Finding a misidentified 384-well plate

In this example we compare four arrays A1, A2, A3 and A4 from a particular print batch A to four other arrays B, C, D and E from four other distinct print batches. As seen in Table Table4a4a no plate is found to be a candidate for plate rotation, however we do find that plate q has a poor self-match comparison. Indeed, when the distance matrix is examined, we see the plate matches instead plate r across the four array comparisons. We check the three criteria for plate misidentification and summarize these data in Table Table4b.4b. In Figure Figure66 we show the distributions of the match and mismatch distributions. These distributions are quite distinct and give us confidence that we can distinguish the proper match from an accidental match.

Table 4
Test for swapped plates. a) Plate r is seen here to have a problem, but from the table we see that it is most certainly not a plate rotation. b) A check of the distance matrix shows the {r, q} comparison to be quite good and satisfies the criteria for ...
Figure 6
Misidentification distance comparison. Misidentified plate distance histogram showing good separation between the match and mismatch distance distributions. The green bars refer to the distance distributions of matched plates and the red bars for mis-matched ...

Discussion

Out of the 265 million features checked in our database using MuFu, problems were detected and corrected on 1.3 million of them. That we were able to find and correct both previously known and unknown problems gives us confidence in the algorithm. That so few problems existed overall (0.5%) reassures us as to the robustness of our process in general.

Microarray data, by its sheer volume, presents interesting laboratory information management challenges. The data arrive at the investigators desk after a significant number of steps. We have found that the better you track production, quality control, and experimental steps, the better chance you have of uncovering the reasons behind discrepancies that may appear in the data. Often, statistical analyses look only at the data presented as final expression values or ratios, without taking into account relevant quality control data. In our effort to understand our errors and the source of large systematic discrepancies in our data we have found the MuFu algorithm a useful test of certain classes of process errors, and as a check for general problems with specific process steps or microtiter plates. We use MuFu to find, verify and fix problems that can be attributed to an error in plate processing. We also flag plates for which we can find no specific problem but we see yield inconsistent results. These may be plates that, at some point in the process, had a problem (cross contamination, a PCR problem) that was not detected while the process step was being carried out. The fact that we can test the data, using our standard quality control hybridizations, for these types of quality issues is reassuring and has helped us gain confidence in our data.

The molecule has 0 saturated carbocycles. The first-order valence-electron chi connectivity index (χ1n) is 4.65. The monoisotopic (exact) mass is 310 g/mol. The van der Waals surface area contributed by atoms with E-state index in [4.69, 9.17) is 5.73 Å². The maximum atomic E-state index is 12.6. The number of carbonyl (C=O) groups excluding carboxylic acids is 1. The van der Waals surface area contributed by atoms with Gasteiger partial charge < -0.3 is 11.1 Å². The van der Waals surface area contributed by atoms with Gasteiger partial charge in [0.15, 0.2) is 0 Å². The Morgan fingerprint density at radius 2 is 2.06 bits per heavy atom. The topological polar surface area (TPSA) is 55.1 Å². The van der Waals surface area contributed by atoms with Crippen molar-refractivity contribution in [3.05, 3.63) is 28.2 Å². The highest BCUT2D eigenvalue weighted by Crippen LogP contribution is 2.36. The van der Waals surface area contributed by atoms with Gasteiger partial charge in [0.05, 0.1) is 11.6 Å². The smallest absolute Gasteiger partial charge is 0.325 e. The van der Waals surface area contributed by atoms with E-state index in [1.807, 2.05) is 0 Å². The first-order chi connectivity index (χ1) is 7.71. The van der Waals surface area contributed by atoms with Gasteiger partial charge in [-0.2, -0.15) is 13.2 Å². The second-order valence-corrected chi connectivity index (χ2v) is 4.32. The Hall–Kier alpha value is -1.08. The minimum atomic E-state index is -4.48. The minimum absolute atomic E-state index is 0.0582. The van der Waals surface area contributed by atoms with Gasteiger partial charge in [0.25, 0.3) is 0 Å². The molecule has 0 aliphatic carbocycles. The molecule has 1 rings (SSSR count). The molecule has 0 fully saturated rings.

Obviously, there are many other classes of error that creep into microarray data. Aside from the gross process errors that are amenable to detection, as we have described here, there is also a large class of more subtle systematic errors that can contribute to the overall systematic error on the expression ratio measurement. Isolating the source of these individual errors is sometimes quite difficult. Properties of the microarray feature such as spot size, shape and uniformity can contribute, but the majority of systematic errors are introduced at the time the experiment is performed. Slide post processing, RNA quality, labelling, hybridization and washing all lend the possibility for introducing systematic errors. Improvements in protocols and hybridization apparatus have helped reduce these errors and should continue to do so in the future. As these sources of error are identified and eliminated, expression microarrays will continue to provide progressively more sensitive measures of gene expression.

Conclusions

Process errors in any genome scale high throughput production regime can lead to subsequent errors in data analysis. We have shown the value of tracking multi-step high throughput operations by using this knowledge to detect and correct misidentified data on gene expression microarrays. We generalized our procedure using a simple heuristic, which found and fixed several problems with the proper assignment of gene identifier with physical microarray feature. We found thirteen print runs (9K arrays) that had four plates mistracked, six print runs with single 384 plate rotations, and one instance of a plate rotation at the 96 well plate level. One skipped plate was detected, as well as one plate printed twice. Out of the 265 million features checked in our database using MuFu, problems were detected and corrected on 1.3 million of them. That we were able to find and correct both previously known and unknown problems gives us confidence in the algorithm. That so few problems existed overall (0.5%) reassures us as to the robustness of our process in general. A list of corrected arrays can be found at http://www.microarray.org/mufu.